As is widely accepted, La Traviata is an opera demanding very different vocal skills of its tragic heroine. They range between the joyous coloratura of act 1 and the more dramatic acts 2 and 3. In the opening party scene Callas adopts an appropriately light vivacious tone (CD 1 tr. 2) until she feels faint. Then she is reflective as she contemplates Alfredo’s declaration of love in E Strano (tr. 8) and pensive for Ah forse e lui (tr. 9) before embarking on the coloratura of Follie! Follie! and Sempre Libera (trs. 10-11). Callas conveys, by vocal nuance, inflection and tonal colouring the various changes of mood that Violetta experiences in that scene. She does so with vocal security and no fear of the high note. There is no thinning of the tone such as was to afflict her singing later. However, the best Callas is to be heard in the drama that unfolds in the last two acts and particularly in the vital duet with Alfredo’s father. We must curse the inadequacy of the singing of Ugo Savarese and yearn for the incisive tone and vocal characterisation of Gobbi. Despite Savarese’s lack of dramatic reciprocation, Callas manages to convey first her scorn of Germont and then her emotions as she agrees to his request to forsake Alfredo and asks that he will, one day, tell his son of her sacrifice (CD 1 trs. 15-21). The emotional impact is overwhelming especially if you are able to follow the words in the Italian or from a libretto. Callas conveys similar vocal skill in an equally vivid way in Teneste la promessa and as she reads Germont’s letter telling her that he has fulfilled his promise and that Alfredo is returning to her (CD 2 trs. 11-12). Violetta knows only too well that it is too late. Francesco Albanese sings her Alfredo here. He sings his Brindisi with some brio (CD 1 tr. 3) and makes considerable efforts at phrasing and vocal sensitivity in both Un di’,felice (CD 1 tr. 5) and Parigi, a cara (CD 3 tr. 15) even if his instrument and slightly dry tone defeat this efforts.. Some of the comprimario roles are very poorly sung. The conductor, Gabiele Santini, gives his singers plenty of space for phrasing at the expense of dramatic impetus. While not having the élan of Kleiber (DG) he is preferable to the lumpy Prêtre (RCA with Caballé) and no more indulgent than Bonynge (Decca with Sutherland).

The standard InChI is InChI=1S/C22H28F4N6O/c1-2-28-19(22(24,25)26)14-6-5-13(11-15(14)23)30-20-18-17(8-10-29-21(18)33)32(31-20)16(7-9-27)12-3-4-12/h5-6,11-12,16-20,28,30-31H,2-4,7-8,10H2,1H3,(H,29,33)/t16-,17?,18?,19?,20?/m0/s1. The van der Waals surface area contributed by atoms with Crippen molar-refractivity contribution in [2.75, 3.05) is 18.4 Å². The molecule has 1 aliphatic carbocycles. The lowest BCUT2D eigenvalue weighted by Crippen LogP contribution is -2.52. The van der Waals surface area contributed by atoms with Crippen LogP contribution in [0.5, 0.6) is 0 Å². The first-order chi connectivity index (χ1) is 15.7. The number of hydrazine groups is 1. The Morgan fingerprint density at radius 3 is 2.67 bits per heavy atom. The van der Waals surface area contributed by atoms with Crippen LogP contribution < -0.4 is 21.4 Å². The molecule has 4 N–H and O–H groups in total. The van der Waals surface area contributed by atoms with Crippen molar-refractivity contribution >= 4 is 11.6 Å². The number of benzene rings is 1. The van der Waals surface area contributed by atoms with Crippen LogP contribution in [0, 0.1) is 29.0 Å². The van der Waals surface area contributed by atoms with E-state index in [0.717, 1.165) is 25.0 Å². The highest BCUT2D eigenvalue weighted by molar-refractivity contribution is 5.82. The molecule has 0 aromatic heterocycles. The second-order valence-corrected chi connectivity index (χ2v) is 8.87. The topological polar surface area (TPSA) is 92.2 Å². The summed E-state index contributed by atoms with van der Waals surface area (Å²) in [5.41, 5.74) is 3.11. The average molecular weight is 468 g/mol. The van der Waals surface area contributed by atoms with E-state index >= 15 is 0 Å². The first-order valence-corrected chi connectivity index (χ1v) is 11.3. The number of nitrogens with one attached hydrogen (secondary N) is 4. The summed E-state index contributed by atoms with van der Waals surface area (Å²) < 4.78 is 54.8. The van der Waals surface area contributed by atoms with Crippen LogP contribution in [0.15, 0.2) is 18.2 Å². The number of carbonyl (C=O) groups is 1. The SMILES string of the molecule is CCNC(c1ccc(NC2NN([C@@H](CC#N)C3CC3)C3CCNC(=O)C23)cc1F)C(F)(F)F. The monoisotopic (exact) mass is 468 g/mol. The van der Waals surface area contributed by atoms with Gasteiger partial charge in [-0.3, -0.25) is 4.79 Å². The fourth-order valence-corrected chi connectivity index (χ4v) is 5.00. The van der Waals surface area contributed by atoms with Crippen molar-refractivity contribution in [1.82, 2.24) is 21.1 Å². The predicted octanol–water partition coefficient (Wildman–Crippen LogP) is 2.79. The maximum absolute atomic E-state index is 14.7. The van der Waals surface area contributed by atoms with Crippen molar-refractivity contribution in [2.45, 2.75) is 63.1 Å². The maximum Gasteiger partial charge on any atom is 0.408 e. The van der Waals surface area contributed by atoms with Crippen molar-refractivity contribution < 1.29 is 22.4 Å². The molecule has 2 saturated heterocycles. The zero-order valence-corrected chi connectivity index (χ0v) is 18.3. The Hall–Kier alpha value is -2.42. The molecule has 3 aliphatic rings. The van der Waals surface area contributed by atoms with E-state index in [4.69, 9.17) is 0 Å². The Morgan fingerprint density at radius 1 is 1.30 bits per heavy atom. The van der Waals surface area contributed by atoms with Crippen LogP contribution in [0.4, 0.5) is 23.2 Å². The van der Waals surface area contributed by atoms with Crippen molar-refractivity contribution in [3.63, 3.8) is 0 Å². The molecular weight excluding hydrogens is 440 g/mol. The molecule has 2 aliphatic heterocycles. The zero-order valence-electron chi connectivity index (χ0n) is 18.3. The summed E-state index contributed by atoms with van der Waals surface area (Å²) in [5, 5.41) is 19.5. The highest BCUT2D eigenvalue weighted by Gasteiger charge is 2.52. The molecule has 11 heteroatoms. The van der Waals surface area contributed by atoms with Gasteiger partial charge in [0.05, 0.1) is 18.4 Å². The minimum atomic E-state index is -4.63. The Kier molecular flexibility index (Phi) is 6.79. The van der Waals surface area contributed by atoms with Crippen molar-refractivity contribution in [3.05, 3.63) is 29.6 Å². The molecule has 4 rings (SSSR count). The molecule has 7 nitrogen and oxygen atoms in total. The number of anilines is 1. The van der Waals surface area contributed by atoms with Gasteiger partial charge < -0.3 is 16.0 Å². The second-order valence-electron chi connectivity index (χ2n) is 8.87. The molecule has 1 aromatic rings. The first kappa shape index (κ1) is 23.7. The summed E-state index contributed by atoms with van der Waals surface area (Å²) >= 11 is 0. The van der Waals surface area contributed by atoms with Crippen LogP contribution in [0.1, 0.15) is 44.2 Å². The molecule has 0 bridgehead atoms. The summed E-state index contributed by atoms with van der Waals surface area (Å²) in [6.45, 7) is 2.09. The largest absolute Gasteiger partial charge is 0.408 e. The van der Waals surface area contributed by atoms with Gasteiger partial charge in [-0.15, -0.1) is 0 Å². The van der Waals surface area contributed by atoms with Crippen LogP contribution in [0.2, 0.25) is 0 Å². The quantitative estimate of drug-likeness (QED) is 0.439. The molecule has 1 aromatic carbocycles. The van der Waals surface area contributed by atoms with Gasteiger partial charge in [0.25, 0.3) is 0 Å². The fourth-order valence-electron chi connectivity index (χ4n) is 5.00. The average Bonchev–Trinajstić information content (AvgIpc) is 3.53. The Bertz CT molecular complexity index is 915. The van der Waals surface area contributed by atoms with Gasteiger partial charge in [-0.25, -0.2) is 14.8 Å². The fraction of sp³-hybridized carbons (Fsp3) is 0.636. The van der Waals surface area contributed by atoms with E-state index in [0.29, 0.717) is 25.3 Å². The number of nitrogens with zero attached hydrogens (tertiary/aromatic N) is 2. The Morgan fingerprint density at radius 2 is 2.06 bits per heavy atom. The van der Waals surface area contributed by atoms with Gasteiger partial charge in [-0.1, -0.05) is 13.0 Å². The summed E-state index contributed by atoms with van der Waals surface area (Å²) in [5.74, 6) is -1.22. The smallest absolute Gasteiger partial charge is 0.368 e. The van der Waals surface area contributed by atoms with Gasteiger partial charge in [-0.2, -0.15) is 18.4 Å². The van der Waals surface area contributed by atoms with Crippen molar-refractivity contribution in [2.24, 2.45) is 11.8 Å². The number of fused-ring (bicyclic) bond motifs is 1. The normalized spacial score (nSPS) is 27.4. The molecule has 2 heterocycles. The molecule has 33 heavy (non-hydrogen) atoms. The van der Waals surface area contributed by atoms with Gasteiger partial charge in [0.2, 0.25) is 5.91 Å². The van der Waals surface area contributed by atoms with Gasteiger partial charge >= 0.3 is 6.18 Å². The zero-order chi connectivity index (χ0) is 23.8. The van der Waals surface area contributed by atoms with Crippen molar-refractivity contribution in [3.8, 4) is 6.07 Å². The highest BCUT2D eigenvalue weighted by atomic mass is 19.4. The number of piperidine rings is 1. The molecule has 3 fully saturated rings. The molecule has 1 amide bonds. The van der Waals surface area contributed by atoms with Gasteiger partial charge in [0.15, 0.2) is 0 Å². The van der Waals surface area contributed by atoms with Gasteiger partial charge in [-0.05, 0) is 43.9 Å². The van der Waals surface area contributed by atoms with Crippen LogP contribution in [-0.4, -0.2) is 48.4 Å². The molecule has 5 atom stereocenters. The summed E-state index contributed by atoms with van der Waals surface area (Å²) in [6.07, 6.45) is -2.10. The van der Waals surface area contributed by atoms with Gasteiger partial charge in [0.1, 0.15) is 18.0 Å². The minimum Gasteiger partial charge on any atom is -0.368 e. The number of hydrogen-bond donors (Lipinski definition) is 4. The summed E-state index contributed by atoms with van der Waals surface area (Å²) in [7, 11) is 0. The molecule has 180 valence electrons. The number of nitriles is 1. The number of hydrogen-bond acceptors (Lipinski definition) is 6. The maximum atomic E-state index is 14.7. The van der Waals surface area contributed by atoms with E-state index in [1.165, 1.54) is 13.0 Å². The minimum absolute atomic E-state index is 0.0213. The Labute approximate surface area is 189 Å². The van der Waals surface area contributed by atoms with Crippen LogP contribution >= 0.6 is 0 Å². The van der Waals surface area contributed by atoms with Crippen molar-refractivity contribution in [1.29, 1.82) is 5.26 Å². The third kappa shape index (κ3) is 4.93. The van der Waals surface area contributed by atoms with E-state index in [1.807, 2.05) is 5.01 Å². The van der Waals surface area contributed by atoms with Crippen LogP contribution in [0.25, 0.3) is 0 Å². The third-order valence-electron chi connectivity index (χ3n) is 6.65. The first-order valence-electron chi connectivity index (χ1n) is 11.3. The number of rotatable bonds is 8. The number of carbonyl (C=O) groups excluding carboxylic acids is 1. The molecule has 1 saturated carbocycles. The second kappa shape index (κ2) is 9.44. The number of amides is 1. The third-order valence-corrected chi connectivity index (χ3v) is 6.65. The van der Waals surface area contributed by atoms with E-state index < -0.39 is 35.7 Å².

The overall recording quality is not of the standard attained by Columbia at the same period. However, it is far better than that on the EMI issues taken from Callas’s live performances at La Scala in 1955 and Lisbon in 1958. In both cases Callas’s partners are far superior to those here, whilst the diva’s voice in the Lisbon performances is well past its prime. This issue does have Maria Callas’s portrayal of Violetta recorded at her vocal prime and in reasonable sound. Despite the limitations of her colleagues it is the only realistic choice if you wish to add her superb portrayal to your collection to go alongside whatever other versions you have.

Robert J Farr